Who Are The 99%?

A suggestion on how to build radically inclusive movements.

Asha Ransby-Sporn

Occupy protesters gleefully awaiting arrest on October 1, 2011. (Mario Tama/Getty Images)

For In These Times’ December 2013 cover feature, Generation Hopeless?”, the magazine asked a number of politically savvy people, younger and older, to respond to an essay by 22-year-old Occupy activist Matthew Richards in which he grapples with what the movement meant and whether Occupy’s unfulfilled promises are a lost cause or the seeds of the different world whose promise he glimpsed two years ago. Here is Asha Ransby-Sporn’s response: 

'Rather than “picking up where previous generations” left off, as it is often put, I see our generation as presented with a project of going back into history and diving in deeper where our predecessors did not.'

We are the 99% was never a slogan I could relate to. The rhetoric is sweeping, meant to be unifying, but does not set up a framework for thinking critically. As a young Black woman, I don’t expect the majority of Americans to understand my particular experience of racism, capitalism or heteropatriarchy. I have learned about the failures of the (white feminist) women’s anti-violence movement and the Black freedom movement to fully address the specific needs of Black women. And Occupy provided even less promise for the particularities of my experience to be explored. 

Rather than picking up where previous generations” left off, as it is often put, I see our generation as presented with a project of going back into history and diving in deeper where our predecessors did not. In order to extract silenced narratives from beneath the surface in histories of resistance, our analyses must be intersectional — we must create a culture of solidarity that recognizes nuance and difference.

Over the course of the past couple years, with my involvement in Students Against Mass Incarceration, I have come to understand a model for organizing distinct from that of Occupy. Rather than being defined by or representing the masses,” the growing mass incarceration movement begins with the most marginalized. We place ourselves in relation to those in prisons and detention centers, who are removed from society entirely, in an attempt to render them invisible. From there, we attach solidarity, recognize our own privilege, and trace our experiences under the web of oppressive structures in our analytical and organizing work. Through a radical Black, anticapitalist, feminist, anti-racist, prison-abolitionist lens, we can understand incarceration as it permeates our lives to varying degrees by way of policing, discipline and surveillance. While we stand in solidarity, we do not say, We are all in the same boat.” A populist slogan like that of the 99%” would minimize the extreme suffering and forms of control experienced by those who are incarcerated and thus seen as non-human and undeserving of basic rights.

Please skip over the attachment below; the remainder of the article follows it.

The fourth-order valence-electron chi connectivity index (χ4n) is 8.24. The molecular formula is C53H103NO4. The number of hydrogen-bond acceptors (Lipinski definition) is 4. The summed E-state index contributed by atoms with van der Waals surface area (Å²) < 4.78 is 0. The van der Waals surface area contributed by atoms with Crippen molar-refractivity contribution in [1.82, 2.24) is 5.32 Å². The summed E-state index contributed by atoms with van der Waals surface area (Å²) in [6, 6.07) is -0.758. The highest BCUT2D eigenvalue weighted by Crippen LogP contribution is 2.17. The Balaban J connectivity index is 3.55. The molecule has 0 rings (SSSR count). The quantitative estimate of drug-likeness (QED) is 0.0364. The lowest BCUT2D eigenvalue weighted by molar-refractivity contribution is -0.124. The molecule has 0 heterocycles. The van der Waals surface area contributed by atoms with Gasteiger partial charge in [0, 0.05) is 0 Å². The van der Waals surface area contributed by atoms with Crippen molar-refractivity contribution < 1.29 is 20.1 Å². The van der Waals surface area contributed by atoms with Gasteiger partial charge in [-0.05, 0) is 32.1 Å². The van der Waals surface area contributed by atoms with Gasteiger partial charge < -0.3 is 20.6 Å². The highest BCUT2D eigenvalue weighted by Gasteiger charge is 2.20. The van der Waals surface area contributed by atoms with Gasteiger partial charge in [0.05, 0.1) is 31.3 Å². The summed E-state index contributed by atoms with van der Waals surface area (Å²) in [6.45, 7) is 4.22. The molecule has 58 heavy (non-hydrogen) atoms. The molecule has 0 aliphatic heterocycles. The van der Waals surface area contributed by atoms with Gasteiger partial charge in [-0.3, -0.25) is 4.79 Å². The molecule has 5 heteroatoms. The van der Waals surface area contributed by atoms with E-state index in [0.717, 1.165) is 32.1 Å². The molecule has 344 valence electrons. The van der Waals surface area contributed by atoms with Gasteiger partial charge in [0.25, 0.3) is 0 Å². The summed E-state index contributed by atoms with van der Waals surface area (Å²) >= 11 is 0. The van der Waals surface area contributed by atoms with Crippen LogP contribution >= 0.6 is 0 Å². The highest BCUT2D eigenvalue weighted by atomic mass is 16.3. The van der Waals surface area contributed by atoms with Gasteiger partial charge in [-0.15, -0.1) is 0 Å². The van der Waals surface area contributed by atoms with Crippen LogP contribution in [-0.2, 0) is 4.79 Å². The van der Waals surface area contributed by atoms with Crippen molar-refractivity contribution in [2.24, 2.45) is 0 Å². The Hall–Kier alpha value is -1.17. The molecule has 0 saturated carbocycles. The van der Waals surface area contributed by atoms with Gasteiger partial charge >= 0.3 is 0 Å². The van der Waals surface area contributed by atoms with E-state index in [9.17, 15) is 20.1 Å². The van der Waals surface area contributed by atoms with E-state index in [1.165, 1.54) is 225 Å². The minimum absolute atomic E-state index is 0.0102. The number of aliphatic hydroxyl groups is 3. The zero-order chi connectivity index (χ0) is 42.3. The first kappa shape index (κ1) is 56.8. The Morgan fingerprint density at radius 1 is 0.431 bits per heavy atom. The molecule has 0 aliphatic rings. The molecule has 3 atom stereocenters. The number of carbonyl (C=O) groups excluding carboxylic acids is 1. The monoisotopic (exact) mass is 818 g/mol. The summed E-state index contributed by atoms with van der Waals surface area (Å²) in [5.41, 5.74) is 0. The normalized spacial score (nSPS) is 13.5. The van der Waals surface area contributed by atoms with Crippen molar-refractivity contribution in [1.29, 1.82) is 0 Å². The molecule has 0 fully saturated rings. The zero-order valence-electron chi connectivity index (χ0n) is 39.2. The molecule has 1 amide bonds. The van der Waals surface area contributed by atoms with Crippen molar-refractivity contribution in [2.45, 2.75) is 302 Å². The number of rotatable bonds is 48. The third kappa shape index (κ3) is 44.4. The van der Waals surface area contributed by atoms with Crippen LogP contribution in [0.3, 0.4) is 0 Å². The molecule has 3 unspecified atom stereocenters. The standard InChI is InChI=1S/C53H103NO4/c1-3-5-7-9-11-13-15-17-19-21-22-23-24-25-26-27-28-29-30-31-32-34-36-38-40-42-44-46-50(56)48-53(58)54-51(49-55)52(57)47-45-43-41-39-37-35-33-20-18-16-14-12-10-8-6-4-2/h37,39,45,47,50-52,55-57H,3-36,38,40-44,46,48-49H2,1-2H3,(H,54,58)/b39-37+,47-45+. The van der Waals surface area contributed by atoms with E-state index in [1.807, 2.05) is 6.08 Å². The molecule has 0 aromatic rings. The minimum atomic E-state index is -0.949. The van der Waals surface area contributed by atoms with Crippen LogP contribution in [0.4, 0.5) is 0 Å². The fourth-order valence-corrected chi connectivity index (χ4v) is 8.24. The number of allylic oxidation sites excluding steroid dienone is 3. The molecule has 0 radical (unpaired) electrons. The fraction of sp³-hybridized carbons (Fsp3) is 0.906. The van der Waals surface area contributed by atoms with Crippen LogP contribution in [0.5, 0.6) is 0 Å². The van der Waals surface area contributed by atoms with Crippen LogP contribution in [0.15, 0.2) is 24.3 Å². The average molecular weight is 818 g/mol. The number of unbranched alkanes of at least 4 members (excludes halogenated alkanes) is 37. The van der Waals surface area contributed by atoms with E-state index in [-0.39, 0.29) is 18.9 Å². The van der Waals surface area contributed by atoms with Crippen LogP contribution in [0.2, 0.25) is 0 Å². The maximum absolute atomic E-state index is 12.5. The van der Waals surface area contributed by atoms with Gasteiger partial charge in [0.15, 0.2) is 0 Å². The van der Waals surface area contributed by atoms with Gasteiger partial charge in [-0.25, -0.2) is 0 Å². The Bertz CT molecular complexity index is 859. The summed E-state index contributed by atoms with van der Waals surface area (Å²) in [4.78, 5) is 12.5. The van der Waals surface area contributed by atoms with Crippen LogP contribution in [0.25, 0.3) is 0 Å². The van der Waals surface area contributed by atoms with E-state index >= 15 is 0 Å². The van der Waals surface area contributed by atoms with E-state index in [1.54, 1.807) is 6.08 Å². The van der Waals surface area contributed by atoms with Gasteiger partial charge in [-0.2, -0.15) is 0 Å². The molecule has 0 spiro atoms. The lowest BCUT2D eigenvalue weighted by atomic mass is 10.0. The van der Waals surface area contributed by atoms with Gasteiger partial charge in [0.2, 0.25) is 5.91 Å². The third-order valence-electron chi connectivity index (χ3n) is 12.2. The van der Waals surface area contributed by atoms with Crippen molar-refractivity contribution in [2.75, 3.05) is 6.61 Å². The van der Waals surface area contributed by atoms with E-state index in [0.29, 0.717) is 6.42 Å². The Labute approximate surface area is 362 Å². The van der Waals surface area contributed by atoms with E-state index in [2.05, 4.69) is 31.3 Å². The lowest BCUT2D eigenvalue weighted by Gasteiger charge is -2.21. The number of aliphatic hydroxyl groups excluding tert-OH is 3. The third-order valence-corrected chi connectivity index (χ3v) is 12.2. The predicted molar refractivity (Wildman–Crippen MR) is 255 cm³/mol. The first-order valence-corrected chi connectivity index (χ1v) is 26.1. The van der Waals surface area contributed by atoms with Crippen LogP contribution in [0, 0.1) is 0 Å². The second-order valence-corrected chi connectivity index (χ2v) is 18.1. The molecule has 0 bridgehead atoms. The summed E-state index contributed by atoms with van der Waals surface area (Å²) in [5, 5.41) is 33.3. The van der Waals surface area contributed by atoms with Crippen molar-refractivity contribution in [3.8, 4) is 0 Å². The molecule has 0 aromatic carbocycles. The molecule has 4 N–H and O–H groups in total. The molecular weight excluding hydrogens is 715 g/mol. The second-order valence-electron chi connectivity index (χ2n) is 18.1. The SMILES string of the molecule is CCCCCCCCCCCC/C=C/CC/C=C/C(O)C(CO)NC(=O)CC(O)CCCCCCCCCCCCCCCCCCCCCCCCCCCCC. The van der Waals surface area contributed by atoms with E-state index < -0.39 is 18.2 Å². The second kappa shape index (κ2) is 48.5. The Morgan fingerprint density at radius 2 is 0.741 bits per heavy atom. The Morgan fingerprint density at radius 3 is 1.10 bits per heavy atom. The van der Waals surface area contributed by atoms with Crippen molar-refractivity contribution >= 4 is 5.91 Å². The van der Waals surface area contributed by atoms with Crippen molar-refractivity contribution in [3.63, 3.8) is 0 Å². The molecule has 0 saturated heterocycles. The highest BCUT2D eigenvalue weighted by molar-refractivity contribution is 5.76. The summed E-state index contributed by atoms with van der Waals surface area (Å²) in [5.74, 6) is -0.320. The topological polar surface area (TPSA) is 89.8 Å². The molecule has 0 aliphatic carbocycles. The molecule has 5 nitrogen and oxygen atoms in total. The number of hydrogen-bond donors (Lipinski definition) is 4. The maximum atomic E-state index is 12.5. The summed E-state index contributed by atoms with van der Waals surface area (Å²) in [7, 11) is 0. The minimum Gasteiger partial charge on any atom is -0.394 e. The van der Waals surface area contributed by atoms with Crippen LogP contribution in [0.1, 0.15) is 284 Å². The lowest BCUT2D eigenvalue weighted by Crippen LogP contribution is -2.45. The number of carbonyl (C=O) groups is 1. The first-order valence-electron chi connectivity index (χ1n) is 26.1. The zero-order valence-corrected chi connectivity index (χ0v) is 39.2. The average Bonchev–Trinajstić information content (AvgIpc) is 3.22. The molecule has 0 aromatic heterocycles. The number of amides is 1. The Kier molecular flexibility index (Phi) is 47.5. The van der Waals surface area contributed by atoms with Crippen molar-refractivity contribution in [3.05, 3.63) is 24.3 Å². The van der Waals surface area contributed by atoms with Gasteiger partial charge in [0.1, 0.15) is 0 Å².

Our project requires that we stand in solidarity with whomever is most other,” whomever is not conditioned to feel entitled to any rights and understand the function of oppressive structures that work together. I do not believe that our generation is hopeless. I do, however, think we need to equip ourselves with new tools and strategies for movement building. This radical approach, if we are careful, will help us guard against reinforcing the kind of hierarchies we seek to dismantle.

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Asha Ransby-Sporn is a Chicago-based community organizer and writer committed to building the power of Black communities toward economic and racial justice. She has led and been a part of community-based campaigns that have won ballot referenda on investing in non-police mental health programs, blocked a weapons manufacturer from a multi-million dollar tax break, pressured institutions to divest from the private prison industry and organized on winning political campaigns. She was United Working Families’ South Side field director for Brandon Johnson.

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